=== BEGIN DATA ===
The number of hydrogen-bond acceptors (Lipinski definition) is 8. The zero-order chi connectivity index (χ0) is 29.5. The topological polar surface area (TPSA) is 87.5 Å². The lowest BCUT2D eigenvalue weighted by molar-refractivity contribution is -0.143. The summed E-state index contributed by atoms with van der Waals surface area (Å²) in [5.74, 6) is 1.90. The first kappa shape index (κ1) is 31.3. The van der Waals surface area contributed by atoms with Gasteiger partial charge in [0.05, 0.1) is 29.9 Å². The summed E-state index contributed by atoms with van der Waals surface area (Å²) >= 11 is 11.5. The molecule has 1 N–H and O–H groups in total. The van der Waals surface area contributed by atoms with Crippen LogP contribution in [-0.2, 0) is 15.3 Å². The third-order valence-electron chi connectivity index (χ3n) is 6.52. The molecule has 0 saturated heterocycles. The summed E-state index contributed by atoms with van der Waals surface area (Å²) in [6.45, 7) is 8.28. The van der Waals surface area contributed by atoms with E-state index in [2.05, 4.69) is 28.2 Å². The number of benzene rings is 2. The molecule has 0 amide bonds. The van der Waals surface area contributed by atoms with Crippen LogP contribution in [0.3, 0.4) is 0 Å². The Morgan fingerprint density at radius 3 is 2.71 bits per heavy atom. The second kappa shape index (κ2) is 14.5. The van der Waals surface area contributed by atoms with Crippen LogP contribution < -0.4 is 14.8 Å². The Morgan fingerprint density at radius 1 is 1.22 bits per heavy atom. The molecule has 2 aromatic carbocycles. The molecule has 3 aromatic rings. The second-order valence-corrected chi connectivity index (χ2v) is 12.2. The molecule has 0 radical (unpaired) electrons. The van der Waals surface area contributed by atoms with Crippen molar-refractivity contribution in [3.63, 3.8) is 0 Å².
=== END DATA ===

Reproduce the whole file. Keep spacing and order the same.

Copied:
The number of hydrogen-bond acceptors (Lipinski definition) is 8. The zero-order chi connectivity index (χ0) is 29.5. The topological polar surface area (TPSA) is 87.5 Å². The lowest BCUT2D eigenvalue weighted by molar-refractivity contribution is -0.143. The summed E-state index contributed by atoms with van der Waals surface area (Å²) in [5.74, 6) is 1.90. The first kappa shape index (κ1) is 31.3. The van der Waals surface area contributed by atoms with Gasteiger partial charge in [0.05, 0.1) is 29.9 Å². The summed E-state index contributed by atoms with van der Waals surface area (Å²) >= 11 is 11.5. The molecule has 1 N–H and O–H groups in total. The van der Waals surface area contributed by atoms with Crippen LogP contribution in [-0.2, 0) is 15.3 Å². The third-order valence-electron chi connectivity index (χ3n) is 6.52. The molecule has 0 saturated heterocycles. The summed E-state index contributed by atoms with van der Waals surface area (Å²) in [6.45, 7) is 8.28. The van der Waals surface area contributed by atoms with E-state index in [2.05, 4.69) is 28.2 Å². The number of benzene rings is 2. The molecule has 0 amide bonds. The van der Waals surface area contributed by atoms with Crippen LogP contribution in [0.3, 0.4) is 0 Å². The Morgan fingerprint density at radius 3 is 2.71 bits per heavy atom. The second kappa shape index (κ2) is 14.5. The van der Waals surface area contributed by atoms with Crippen LogP contribution < -0.4 is 14.8 Å². The Morgan fingerprint density at radius 1 is 1.22 bits per heavy atom. The molecule has 2 aromatic carbocycles. The molecule has 3 aromatic rings. The second-order valence-corrected chi connectivity index (χ2v) is 12.2. The molecule has 0 radical (unpaired) electrons. The van der Waals surface area contributed by atoms with Crippen molar-refractivity contribution in [3.63, 3.8) is 0 Å².